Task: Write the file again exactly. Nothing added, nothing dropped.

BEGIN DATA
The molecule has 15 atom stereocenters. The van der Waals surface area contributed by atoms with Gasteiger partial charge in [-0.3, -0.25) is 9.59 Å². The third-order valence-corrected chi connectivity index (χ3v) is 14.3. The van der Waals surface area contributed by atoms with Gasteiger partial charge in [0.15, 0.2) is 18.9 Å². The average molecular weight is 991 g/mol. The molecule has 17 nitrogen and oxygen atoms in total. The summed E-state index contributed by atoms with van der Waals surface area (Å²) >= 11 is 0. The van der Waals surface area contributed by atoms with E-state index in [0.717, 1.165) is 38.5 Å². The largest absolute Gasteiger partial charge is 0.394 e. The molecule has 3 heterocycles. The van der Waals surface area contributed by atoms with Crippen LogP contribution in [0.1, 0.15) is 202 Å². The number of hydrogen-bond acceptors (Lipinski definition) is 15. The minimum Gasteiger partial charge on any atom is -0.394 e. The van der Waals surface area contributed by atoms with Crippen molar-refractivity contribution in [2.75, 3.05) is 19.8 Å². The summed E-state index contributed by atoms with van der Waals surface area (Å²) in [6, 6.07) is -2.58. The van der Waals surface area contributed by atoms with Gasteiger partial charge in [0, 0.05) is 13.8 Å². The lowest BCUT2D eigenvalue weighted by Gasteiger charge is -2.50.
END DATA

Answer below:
The molecule has 15 atom stereocenters. The van der Waals surface area contributed by atoms with Gasteiger partial charge in [-0.3, -0.25) is 9.59 Å². The third-order valence-corrected chi connectivity index (χ3v) is 14.3. The van der Waals surface area contributed by atoms with Gasteiger partial charge in [0.15, 0.2) is 18.9 Å². The average molecular weight is 991 g/mol. The molecule has 17 nitrogen and oxygen atoms in total. The summed E-state index contributed by atoms with van der Waals surface area (Å²) >= 11 is 0. The van der Waals surface area contributed by atoms with E-state index in [0.717, 1.165) is 38.5 Å². The largest absolute Gasteiger partial charge is 0.394 e. The molecule has 3 heterocycles. The van der Waals surface area contributed by atoms with Crippen LogP contribution in [0.1, 0.15) is 202 Å². The number of hydrogen-bond acceptors (Lipinski definition) is 15. The minimum Gasteiger partial charge on any atom is -0.394 e. The van der Waals surface area contributed by atoms with Crippen molar-refractivity contribution in [2.75, 3.05) is 19.8 Å². The summed E-state index contributed by atoms with van der Waals surface area (Å²) in [6, 6.07) is -2.58. The van der Waals surface area contributed by atoms with Gasteiger partial charge in [0, 0.05) is 13.8 Å². The lowest BCUT2D eigenvalue weighted by Gasteiger charge is -2.50.